by Mbango Sithole
IT has been said Zimbabwe has a clueless and insecure ruling party, a confused opposition, an apathetic business community, a fearful church and a despondent people. Because there are various reasons for this, it can, in my opinion, be broken by an all-inclusive dialogue. Political parties, both the ruling party and opposition parties, business, students, churches, all stakeholders must love their country enough to cooperate.
I can almost hear some already growling. We have been on that path before, they mutter. Yes; we have been on that road but we did not do it right. It was a huge missed opportunity; that is why it must be interrogated again. In my opinion the process did not work fully because it did not start right and was premised on point scoring. It however brought relief to industry with its successes. So we came back to square 1, if not square minus 1. But we can chart a winning course this time around. It should be a home grown solution without the external hand pulling any strings.
In 2000, we demonstrated that we were able to talk when we started the 2000 constitution making process before it was hijacked by some quarters leading to the failure of the otherwise noble process. We then showed that we can talk in the 2008 negotiations that led to the Government of National Unity before it was again hijacked by selfish interests. Mistrust, selfishness and the wrong approach in initiating engagements are the key determinants, in my opinion, of whether any dialogue initiative will succeed or crumble. These cannot be avoided completely but should be managed. In my opinion, one stakeholder has to prove to the other stakeholders that it is also in their interest to negotiate or appear to give-in.
In the case of Zimbabwe, we have a seemingly powerful ruling party, which, at face value, would be considered invincible, at least if one took a casual look at the happenings of the past 15 years in the politics of Zimbabwe. But, a deeper look reveals a very cowardly and insecure ruling party who are not sure what tomorrow holds nor are they in possession of a safe exit strategy from the free fall that has characterised all sectors of politics and economy; the economy, being the major source of their headaches, stomach aches and all other bodily aches.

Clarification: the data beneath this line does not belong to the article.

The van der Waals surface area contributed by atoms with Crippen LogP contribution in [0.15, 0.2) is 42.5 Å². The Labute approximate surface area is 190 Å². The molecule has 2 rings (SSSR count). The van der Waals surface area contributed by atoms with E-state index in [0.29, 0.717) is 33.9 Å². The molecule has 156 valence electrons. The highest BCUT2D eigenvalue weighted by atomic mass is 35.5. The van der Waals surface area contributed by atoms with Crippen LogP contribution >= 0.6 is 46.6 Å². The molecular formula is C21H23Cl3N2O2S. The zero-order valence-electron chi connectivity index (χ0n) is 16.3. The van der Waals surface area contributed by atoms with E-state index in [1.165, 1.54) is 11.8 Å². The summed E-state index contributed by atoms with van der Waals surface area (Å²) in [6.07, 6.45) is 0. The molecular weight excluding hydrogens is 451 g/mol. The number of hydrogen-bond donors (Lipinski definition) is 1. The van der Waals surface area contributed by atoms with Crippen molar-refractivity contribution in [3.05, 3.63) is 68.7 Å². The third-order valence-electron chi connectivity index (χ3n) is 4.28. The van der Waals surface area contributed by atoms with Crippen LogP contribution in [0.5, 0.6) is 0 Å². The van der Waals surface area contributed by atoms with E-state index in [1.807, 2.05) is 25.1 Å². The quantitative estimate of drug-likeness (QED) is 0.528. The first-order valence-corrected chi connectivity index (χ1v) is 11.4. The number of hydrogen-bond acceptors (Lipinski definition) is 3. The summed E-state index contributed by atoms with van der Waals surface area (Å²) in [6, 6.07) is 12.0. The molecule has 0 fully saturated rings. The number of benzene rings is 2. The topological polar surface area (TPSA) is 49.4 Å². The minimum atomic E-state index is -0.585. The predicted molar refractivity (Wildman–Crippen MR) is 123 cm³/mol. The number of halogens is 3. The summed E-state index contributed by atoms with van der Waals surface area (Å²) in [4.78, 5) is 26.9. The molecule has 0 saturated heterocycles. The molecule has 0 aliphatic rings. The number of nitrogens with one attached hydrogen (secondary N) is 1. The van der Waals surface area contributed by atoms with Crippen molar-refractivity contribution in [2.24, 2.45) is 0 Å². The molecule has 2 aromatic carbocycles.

I present to readers here that Zanu PF is, contrary to popular belief, worried deep by the state of affairs. They cry inside for dialogue. The use or misuse of the security sectors is a clear evidence of an insecure state. We have seen unprecedented unemployment. The recent few weeks have highlighted that, even the little that remains is not guaranteed. Following the Supreme Court ruling on termination of employment, we have seen thousands join those that are wearing out their shoes trying to eke a living in an economy which is devoid of jobs or prospects thereof.
To a large extent they are in the same unenviable situation that Ian Smith and his government found themselves in following their Unilateral Declaration of Independence (UDI). The international communities had started tightening their stance on the abhorrent racist regime. The war was heating up from all sides towards the cities and towns and they were fast losing control in all key areas. The propaganda machinery was becoming fatigued as repetition of the old lies became unpalatable to the intended recipients.
Zanu PF and many others will tell you that the war brought Independence to Zimbabwe. No, it wasn’t the war. The war could have been avoided. What was needed was dialogue which later came at a cost of about 30000 lives and many troubles for our kith and kin. We need dialogue to solve our crisis. Yes the opposition must do what they have to do. But Zanu PF must play their part as well. We all must do our part. It is dialogue that brought about our free Zimbabwe. We thank God for our comrades who went to fight. But what war did was to prove to the powers then that dialogue was the only sustainable option. We need dialogue again as Zimbabweans to get out of our current crisis.